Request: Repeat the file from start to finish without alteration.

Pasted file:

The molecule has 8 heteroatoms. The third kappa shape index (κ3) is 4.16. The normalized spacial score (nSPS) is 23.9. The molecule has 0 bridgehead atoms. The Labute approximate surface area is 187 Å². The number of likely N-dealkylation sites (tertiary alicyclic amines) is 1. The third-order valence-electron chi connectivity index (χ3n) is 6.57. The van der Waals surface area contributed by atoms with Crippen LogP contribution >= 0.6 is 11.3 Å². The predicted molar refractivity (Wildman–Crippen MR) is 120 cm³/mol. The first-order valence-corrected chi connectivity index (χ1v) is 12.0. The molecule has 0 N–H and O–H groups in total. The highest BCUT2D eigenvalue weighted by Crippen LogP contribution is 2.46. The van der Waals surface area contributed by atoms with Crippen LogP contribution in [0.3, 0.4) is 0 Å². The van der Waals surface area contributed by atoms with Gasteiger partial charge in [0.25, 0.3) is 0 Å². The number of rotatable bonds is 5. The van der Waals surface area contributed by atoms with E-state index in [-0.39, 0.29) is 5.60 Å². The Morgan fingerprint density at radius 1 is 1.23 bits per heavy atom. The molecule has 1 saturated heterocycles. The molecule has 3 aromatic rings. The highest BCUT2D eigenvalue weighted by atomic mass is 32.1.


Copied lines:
The molecule has 8 heteroatoms. The third kappa shape index (κ3) is 4.16. The normalized spacial score (nSPS) is 23.9. The molecule has 0 bridgehead atoms. The Labute approximate surface area is 187 Å². The number of likely N-dealkylation sites (tertiary alicyclic amines) is 1. The third-order valence-electron chi connectivity index (χ3n) is 6.57. The van der Waals surface area contributed by atoms with Crippen LogP contribution >= 0.6 is 11.3 Å². The predicted molar refractivity (Wildman–Crippen MR) is 120 cm³/mol. The first-order valence-corrected chi connectivity index (χ1v) is 12.0. The molecule has 0 N–H and O–H groups in total. The highest BCUT2D eigenvalue weighted by Crippen LogP contribution is 2.46. The van der Waals surface area contributed by atoms with Crippen LogP contribution in [0.3, 0.4) is 0 Å². The van der Waals surface area contributed by atoms with Gasteiger partial charge in [0.25, 0.3) is 0 Å². The number of rotatable bonds is 5. The van der Waals surface area contributed by atoms with E-state index in [-0.39, 0.29) is 5.60 Å². The Morgan fingerprint density at radius 1 is 1.23 bits per heavy atom. The molecule has 1 saturated heterocycles. The molecule has 3 aromatic rings. The highest BCUT2D eigenvalue weighted by atomic mass is 32.1.